Sunday, February 19, 2012
Marriage 401, Lecture 924: Singing in the rain or the bar or wherever
SH and I are taking a singing class together so we can have a hobby in common that's not eating. Eating is about the only thing we have in common. And [wxyz]. But you can't eat all day long and you can't [wxyz] all day long, so there is time left over.
We started playing tennis a few summers ago, but tennis is not an option during the winter here unless you are willing to pay a lot of money to join a tennis club, which we are not. We'd rather pay our mortgage.
I wanted to make swing dancing or salsa dancing our winter joint hobby, but SH was all "Whooooo!" when we went to the swing class run by the two women who kept referring to the "leader" and the "follower," even though every single couple in the class consisted of a man and a woman. Maybe they expected the women to lead in some cases. I just know that when I have gotten impatient with my partner and started leading, my partner was not happy.
So we are taking a singing class through the recreation department. SH went to the first class last week - I had a meeting I couldn't miss - and then we both went to the class this week.
What I learned in the class is that I have a specific range and it goes up to C4 or something like that.
What I also learned in the class is that just because it is a completely optional class that nobody is making anyone take and that it costs money to take, it doesn't mean there won't be four teenage girls, giggling and passing notes and goofing off in the corner and then refusing to sing when the teacher wants to test their range.
After the class, with my range in hand, SH, The Nighttime Wife, Q'ryz T'na, and I retired to a nearby karaoke place. "Just a song or two," SH said.
I decided that because I had had one, yes one, singing class where I learned how to do some breathing exercises and how to stand properly to sing and where we had sung the C major scale a few times that I was now qualified to sing in public.
No, there was no alcohol involved, although that is a safe assumption as that is usually the case with amateur karaoke singers.
Ringers like Rubi don't need booze. She has sung professionally or almost professionally, so for her to take a karaoke mike is like me baking a cake for someone who thinks Oreos are good cookies because that's all he had as a kid. I've baked my entire life (although actually, I make crummy cakes, or at least not pretty ones, because I never really believe you are supposed to let the cake cool completely before frosting it - but YOU ARE), so it's easy for me. I've had baking training from The Big Factotum and from the Grand Factotum. Baking is in my blood.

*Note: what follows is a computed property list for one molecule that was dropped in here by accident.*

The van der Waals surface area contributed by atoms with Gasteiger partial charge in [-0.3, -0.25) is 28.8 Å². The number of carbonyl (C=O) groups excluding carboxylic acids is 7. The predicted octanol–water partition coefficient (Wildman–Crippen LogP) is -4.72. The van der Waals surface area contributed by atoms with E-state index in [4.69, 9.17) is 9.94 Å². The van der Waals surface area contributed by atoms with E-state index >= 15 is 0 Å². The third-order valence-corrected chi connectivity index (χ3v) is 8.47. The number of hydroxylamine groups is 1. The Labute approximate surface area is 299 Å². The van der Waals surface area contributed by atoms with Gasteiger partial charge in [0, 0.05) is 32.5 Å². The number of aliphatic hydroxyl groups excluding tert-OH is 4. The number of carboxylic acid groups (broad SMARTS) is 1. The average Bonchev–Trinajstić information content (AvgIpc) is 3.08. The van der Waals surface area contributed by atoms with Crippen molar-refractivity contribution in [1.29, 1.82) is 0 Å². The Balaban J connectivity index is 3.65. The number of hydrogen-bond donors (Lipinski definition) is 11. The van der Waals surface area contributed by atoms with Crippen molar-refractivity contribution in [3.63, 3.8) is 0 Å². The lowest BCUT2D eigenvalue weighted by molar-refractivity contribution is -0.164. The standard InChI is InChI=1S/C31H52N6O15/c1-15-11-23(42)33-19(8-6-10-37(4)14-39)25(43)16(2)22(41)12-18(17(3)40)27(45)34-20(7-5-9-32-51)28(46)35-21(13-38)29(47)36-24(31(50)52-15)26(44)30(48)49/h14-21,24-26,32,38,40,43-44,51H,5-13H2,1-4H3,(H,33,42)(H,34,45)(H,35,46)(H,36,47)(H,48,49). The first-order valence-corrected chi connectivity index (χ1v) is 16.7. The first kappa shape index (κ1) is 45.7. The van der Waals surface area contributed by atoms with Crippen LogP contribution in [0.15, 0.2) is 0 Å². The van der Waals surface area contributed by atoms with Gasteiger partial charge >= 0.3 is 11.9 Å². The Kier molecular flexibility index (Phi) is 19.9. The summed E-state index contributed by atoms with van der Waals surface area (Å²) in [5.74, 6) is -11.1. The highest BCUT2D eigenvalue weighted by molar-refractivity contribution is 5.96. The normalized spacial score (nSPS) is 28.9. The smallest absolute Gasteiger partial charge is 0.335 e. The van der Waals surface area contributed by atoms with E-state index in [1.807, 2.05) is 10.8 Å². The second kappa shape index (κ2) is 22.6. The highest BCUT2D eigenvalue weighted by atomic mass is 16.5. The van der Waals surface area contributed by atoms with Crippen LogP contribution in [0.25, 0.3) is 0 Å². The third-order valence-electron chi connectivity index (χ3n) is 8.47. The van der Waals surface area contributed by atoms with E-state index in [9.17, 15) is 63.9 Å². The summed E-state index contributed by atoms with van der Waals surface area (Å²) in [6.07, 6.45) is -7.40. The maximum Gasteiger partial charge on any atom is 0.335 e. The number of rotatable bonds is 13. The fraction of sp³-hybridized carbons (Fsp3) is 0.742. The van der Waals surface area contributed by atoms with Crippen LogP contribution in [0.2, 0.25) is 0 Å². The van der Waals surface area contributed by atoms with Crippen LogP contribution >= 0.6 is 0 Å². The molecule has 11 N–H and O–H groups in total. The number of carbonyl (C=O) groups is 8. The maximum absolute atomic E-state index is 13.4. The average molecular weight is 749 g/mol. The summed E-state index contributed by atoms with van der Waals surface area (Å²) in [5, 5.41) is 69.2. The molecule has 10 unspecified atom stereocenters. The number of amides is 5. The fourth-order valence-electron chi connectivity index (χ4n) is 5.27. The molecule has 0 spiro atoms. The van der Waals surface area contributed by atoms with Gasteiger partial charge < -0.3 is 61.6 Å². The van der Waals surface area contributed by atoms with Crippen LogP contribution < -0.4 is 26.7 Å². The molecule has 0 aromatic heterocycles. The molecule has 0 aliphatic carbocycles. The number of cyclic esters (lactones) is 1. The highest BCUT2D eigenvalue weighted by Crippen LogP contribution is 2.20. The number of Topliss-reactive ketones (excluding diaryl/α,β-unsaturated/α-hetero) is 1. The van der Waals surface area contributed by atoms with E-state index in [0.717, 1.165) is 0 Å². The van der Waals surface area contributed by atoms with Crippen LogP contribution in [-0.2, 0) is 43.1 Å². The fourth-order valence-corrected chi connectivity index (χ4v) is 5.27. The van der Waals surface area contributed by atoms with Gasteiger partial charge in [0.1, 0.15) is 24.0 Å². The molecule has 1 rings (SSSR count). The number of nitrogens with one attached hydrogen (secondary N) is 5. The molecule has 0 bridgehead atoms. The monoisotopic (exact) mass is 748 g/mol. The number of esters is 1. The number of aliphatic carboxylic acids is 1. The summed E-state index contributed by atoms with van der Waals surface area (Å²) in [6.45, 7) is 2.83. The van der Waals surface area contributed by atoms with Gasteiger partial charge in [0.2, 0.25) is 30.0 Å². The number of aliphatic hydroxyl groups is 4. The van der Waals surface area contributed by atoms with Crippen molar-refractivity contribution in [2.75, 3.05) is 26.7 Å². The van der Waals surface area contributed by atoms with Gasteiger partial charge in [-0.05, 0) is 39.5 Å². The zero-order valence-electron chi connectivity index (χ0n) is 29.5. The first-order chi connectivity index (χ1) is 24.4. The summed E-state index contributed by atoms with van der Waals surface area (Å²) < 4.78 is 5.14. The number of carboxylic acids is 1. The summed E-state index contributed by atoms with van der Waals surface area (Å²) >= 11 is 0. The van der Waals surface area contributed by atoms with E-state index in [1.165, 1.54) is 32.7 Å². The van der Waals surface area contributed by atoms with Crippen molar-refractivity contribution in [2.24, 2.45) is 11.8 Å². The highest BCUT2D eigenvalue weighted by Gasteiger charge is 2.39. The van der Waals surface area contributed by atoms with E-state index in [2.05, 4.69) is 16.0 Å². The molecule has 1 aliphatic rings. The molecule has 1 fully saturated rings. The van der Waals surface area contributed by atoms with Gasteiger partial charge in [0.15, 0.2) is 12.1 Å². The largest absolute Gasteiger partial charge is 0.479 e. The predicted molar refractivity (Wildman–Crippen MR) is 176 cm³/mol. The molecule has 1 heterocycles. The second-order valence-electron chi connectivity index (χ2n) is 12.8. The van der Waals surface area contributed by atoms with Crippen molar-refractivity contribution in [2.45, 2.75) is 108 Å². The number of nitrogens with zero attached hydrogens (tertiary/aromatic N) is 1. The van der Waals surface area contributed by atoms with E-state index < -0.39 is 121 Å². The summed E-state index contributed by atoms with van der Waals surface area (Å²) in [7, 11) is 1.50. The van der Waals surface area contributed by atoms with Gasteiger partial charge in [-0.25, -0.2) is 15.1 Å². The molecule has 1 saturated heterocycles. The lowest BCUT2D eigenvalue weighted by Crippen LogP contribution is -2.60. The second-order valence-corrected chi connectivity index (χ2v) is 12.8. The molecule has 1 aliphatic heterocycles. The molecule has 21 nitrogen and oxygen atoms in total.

Maybe I should use bread or apple strudel as an example of my baking abilities instead of cake. Let them eat strudel.
Anyhow, baking is easy for me but it looks impressive and super hard to an Oreo-eating non baker.
Just as singing is easy for someone with 1. talent and 2. training.
Apparently, one class does not count as "training" and the talent - well, that's debatable.
But I decided to sing. I was not horrible for my first song - "Let Me Be There," first sung by Olivia Newton John, who is a goddess with a golden throat. SH and The Nighttime Wife cheered and Buttons the guy running the karaoke show cheered.
They shouldn't have done that.
They just encouraged me.
So I sang another song.
"Blue Bayou" is not as easy as "Let Me Be There." I had to keep changing octaves because guess what? Linda Ronstadt and I don't sing in the same range.
But that wasn't what sealed my "You suck!" fate.
I had to go and try something I just liked as opposed to something I wouldn't screw up too badly. "Sing another Olivia Newton John song," SH suggested. SH knows. He has been karaoking for years. He knew what mistakes to avoid.
But I wanted to push myself as an artist.
So I picked a Gordon Lightfoot song.
Note that Gordon Lightfoot was a man.
I am a woman.
The song as structured for karaoke is for a person who sings in the same range as Gordon Lightfoot.
That person, I discovered, is not me.
Oh you guys. It was bad. If I started in one octave, I had to switch in the middle of the phrase to be able to reach the next note. And then switch back.
A song does not sound good when sung that way.
It also doesn't sound good when the singer squeaks. I was squeaking. Then I stopped squeaking and stopped singing.
I heard some boos from the pool table. I turned to Buttons and said, "Help me!" He picked up the mike and started singing. I dropped my mike. I didn't want to ruin the song for everyone. I should have just let Buttons finish it, or turn it off, but I thought, contrary to all evidence, "Oh I can finish!"
But I couldn't. SH was laughing and shaking his head. "You nailed the first one," he said, "but this one. Well, it's a common karaoke mistake. You have to pick the songs you can sing, not just the ones you like."
The good thing about karaoke and alcohol is that even if the singer isn't drinking, the other people in the bar are. And alcohol numbs the senses.
Still, I think I'll stick to baking from now on.